Netflix’s Rilakkuma and Kaoru is one of the weirdest shows I’ve ever seen. Adorable, fun, surprisingly touching… but WEIRD.
For those not in the know, Rilakkuma is a Japanese stationery character. Like Pusheen in the west, he is an adorable, lazy animal who is famous for being cute and appearing on various pieces of merchandise, rather than having any media of his own. But now he has a stop-motion animation of his very own!
To be clear, Rilakkuma and Kaoru is not a show for little kids. It has a rating of 12 in the UK, and a warning for “brief moderate horror,” which should probably have stood out to me as a bit weird before I started watching, considering it’s a show about a lazy cartoon bear.
But, of course, it isn’t really about Rilakkuma at all. It’s about his friend/housemate/owner(???), Kaoru. Kaoru is a young woman living in Tokyo and struggling with the potential loneliness and purposelessness of adulthood. She is stuck in a job where she is underpaid and under-appreciated, and feels like she has left behind by her friends, who are getting married, having kids, and having fabulous careers. They don’t really have time for Kaoru any more, and she feels like a failure compared to them. She struggles with feelings of worthlessness and depression.
Each episode has Kaoru facing a different, relatable problem. Her best friends have all moved on with their lives, and none of them showed up for their annual cherry blossom picnic. She feels crippled by her inability to make decisions, or hurt that her coworkers think she is diligent but boring. She wants a pet, but she’s warned that she’s already old and single, and it’s not too far now until she becomes a lame crazy cat lady.
Of course, Kaoru isn’t actually boring, considering who she lives with — two bears called Rilakkuma and Korilakkuma, and a little yellow bird called Kiiroitori. Where did they come from? Who knows. Even the flashback episode showing how she met them just has them showing up in her apartment one day and basically refusing to leave. Rilakkuma is lazy and LOVES food, especially dango, a Japanese festival snack. Korilakkuma is more of an adventurer, and Kiiroitori is a clean freak who hoards pennies. While Kaoru faces existential struggles, her companions have their own related mini-adventures, whether it’s failing at making pancakes or going into space.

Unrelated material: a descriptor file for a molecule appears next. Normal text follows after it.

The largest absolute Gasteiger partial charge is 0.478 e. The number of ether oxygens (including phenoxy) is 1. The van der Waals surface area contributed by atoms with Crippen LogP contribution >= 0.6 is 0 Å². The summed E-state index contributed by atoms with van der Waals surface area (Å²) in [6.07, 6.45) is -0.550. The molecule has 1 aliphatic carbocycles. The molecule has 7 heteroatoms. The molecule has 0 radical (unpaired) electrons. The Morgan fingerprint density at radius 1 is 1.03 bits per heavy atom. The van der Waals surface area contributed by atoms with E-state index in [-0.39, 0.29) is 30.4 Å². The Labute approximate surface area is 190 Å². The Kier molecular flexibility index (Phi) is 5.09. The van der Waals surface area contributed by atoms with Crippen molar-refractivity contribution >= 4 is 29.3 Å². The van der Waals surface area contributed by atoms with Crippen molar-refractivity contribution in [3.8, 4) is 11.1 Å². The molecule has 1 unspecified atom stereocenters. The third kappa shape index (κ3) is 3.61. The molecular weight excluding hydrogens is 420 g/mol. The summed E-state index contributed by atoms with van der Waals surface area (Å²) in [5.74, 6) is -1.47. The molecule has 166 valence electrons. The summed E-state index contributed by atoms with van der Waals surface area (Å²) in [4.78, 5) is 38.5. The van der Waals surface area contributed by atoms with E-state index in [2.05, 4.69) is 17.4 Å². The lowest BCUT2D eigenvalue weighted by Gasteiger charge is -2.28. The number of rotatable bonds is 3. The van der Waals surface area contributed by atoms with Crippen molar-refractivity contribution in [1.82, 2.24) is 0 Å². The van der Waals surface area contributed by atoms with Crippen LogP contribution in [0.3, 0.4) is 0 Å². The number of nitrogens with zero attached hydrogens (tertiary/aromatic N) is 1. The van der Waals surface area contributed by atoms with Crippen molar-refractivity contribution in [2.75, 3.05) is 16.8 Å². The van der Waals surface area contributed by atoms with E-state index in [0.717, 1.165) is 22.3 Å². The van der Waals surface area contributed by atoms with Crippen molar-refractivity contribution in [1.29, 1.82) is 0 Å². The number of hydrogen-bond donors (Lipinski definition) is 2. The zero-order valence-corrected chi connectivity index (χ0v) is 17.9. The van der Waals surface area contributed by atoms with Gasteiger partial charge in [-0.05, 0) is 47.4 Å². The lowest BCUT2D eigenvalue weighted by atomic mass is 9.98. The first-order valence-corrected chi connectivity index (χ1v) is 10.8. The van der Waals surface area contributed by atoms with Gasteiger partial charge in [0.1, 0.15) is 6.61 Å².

And everyone just accepts the animals as normal. In one episode, when Kaoru is struggling with money, the animals all go out to get part-time jobs, and apparently have zero problems whatsoever getting hired. Kiiroitori becomes a cleaner. Korilakkuma gets a job at a cat cafe (as a cat, obviously, even though she’s a bear). Rilakkuma attempts to work in a kitchen, and when he fails miserably, he comes home, sits inside a pot and suggests the only way he can contribute to the household is for them to cook and eat him instead.
Yup. This show is weird.
And although he appears adorable, the weirdest, most terrifying thing is Rilakkuma himself. The character of Rilakkuma has always had a zip in his back, but I never thought much about it, until the third episode of this show, when Rilakkuma takes off his bearsuit while hidden by the duvet and puts it in the laundry. Apparently, Rilakkuma has many identical suits that he wears, all folded up in the closet in a way that would make Marie Kondo proud. Which means that EITHER Rilakkuma can shed his skins like a snake to wash them in the laundry instead of having baths, becoming a nightmarish Sphinx-cat like creature in between, OR there is something else living inside that bear suit. A horrifying monster. An alien. Just some random weirdo who broke into Kaoru’s house one day and refused to leave. It is the stuff of nightmares.
I watched the show in Japanese, but I would recommend the dub rather than subtitles for watching it in English. It’s the perfect show to watch if you speak some Japanese and want to practice, beyond those moments of “wait, did I misunderstand that, or is this show just that weird?” (spoiler: it’s just that weird), but when I put on the English subtitles to watch with a friend, I found them pretty clunkily translated. I’ve heard the dub is better.
If you want a show that is adorable, relaxing, relatable and just plain different from pretty much anything else, Rilakkuma and Kaoru is a great one to watch. It’s 13 ten-minute episodes, and it’s totally worth a try.